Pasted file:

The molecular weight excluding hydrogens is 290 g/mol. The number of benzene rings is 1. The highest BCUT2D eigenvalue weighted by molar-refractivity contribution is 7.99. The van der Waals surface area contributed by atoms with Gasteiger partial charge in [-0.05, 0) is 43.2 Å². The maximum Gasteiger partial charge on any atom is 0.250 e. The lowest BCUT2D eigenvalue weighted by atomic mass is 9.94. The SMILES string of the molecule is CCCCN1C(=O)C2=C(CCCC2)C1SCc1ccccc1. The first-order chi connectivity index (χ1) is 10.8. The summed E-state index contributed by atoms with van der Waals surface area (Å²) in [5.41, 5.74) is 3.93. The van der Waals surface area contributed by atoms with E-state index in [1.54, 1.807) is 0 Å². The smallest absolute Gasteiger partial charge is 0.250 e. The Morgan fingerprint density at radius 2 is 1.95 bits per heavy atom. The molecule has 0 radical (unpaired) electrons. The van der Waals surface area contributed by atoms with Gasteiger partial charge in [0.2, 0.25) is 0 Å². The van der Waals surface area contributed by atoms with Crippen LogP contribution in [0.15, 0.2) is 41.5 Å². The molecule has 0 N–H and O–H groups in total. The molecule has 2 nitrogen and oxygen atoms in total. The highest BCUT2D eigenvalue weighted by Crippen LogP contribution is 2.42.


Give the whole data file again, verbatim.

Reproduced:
The molecular weight excluding hydrogens is 290 g/mol. The number of benzene rings is 1. The highest BCUT2D eigenvalue weighted by molar-refractivity contribution is 7.99. The van der Waals surface area contributed by atoms with Gasteiger partial charge in [-0.05, 0) is 43.2 Å². The maximum Gasteiger partial charge on any atom is 0.250 e. The lowest BCUT2D eigenvalue weighted by atomic mass is 9.94. The SMILES string of the molecule is CCCCN1C(=O)C2=C(CCCC2)C1SCc1ccccc1. The first-order chi connectivity index (χ1) is 10.8. The summed E-state index contributed by atoms with van der Waals surface area (Å²) in [5.41, 5.74) is 3.93. The van der Waals surface area contributed by atoms with E-state index in [1.54, 1.807) is 0 Å². The smallest absolute Gasteiger partial charge is 0.250 e. The Morgan fingerprint density at radius 2 is 1.95 bits per heavy atom. The molecule has 0 radical (unpaired) electrons. The van der Waals surface area contributed by atoms with Gasteiger partial charge in [0.2, 0.25) is 0 Å². The van der Waals surface area contributed by atoms with Crippen LogP contribution in [0.15, 0.2) is 41.5 Å². The molecule has 0 N–H and O–H groups in total. The molecule has 2 nitrogen and oxygen atoms in total. The highest BCUT2D eigenvalue weighted by Crippen LogP contribution is 2.42.